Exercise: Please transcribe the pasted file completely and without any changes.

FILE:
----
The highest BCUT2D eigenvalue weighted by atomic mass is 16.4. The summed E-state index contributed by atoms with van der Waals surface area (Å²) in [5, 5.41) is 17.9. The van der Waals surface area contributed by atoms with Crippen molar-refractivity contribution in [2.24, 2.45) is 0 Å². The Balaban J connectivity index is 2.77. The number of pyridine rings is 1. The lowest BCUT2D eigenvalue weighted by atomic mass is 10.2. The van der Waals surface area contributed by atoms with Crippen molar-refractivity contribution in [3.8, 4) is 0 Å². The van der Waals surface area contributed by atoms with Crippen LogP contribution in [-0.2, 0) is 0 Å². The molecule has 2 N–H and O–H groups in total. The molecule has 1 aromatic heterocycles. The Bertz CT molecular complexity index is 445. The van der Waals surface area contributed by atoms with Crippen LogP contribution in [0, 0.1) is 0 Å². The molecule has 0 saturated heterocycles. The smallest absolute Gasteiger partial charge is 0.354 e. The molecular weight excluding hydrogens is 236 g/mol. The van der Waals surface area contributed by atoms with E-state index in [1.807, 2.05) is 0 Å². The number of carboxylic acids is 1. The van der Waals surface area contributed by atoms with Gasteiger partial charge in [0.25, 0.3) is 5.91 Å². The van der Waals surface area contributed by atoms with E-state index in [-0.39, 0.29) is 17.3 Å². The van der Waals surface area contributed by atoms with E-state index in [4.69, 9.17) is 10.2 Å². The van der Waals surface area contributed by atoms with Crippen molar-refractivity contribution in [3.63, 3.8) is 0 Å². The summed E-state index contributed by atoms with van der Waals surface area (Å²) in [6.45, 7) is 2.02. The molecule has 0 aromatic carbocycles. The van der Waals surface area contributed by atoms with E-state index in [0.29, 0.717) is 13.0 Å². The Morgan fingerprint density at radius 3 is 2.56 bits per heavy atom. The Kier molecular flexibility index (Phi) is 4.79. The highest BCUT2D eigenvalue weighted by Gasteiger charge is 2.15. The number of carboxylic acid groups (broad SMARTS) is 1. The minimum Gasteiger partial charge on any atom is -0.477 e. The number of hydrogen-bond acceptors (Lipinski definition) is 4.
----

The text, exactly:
The highest BCUT2D eigenvalue weighted by atomic mass is 16.4. The summed E-state index contributed by atoms with van der Waals surface area (Å²) in [5, 5.41) is 17.9. The van der Waals surface area contributed by atoms with Crippen molar-refractivity contribution in [2.24, 2.45) is 0 Å². The Balaban J connectivity index is 2.77. The number of pyridine rings is 1. The lowest BCUT2D eigenvalue weighted by atomic mass is 10.2. The van der Waals surface area contributed by atoms with Crippen molar-refractivity contribution in [3.8, 4) is 0 Å². The van der Waals surface area contributed by atoms with Crippen LogP contribution in [-0.2, 0) is 0 Å². The molecule has 2 N–H and O–H groups in total. The molecule has 1 aromatic heterocycles. The Bertz CT molecular complexity index is 445. The van der Waals surface area contributed by atoms with Crippen LogP contribution in [0, 0.1) is 0 Å². The molecule has 0 saturated heterocycles. The smallest absolute Gasteiger partial charge is 0.354 e. The molecular weight excluding hydrogens is 236 g/mol. The van der Waals surface area contributed by atoms with E-state index in [1.807, 2.05) is 0 Å². The number of carboxylic acids is 1. The van der Waals surface area contributed by atoms with Gasteiger partial charge in [0.25, 0.3) is 5.91 Å². The van der Waals surface area contributed by atoms with E-state index in [-0.39, 0.29) is 17.3 Å². The van der Waals surface area contributed by atoms with E-state index in [4.69, 9.17) is 10.2 Å². The van der Waals surface area contributed by atoms with Crippen molar-refractivity contribution in [3.63, 3.8) is 0 Å². The summed E-state index contributed by atoms with van der Waals surface area (Å²) in [6.45, 7) is 2.02. The molecule has 0 aromatic carbocycles. The van der Waals surface area contributed by atoms with E-state index in [0.29, 0.717) is 13.0 Å². The Morgan fingerprint density at radius 3 is 2.56 bits per heavy atom. The Kier molecular flexibility index (Phi) is 4.79. The highest BCUT2D eigenvalue weighted by Gasteiger charge is 2.15. The number of carboxylic acid groups (broad SMARTS) is 1. The minimum Gasteiger partial charge on any atom is -0.477 e. The number of hydrogen-bond acceptors (Lipinski definition) is 4.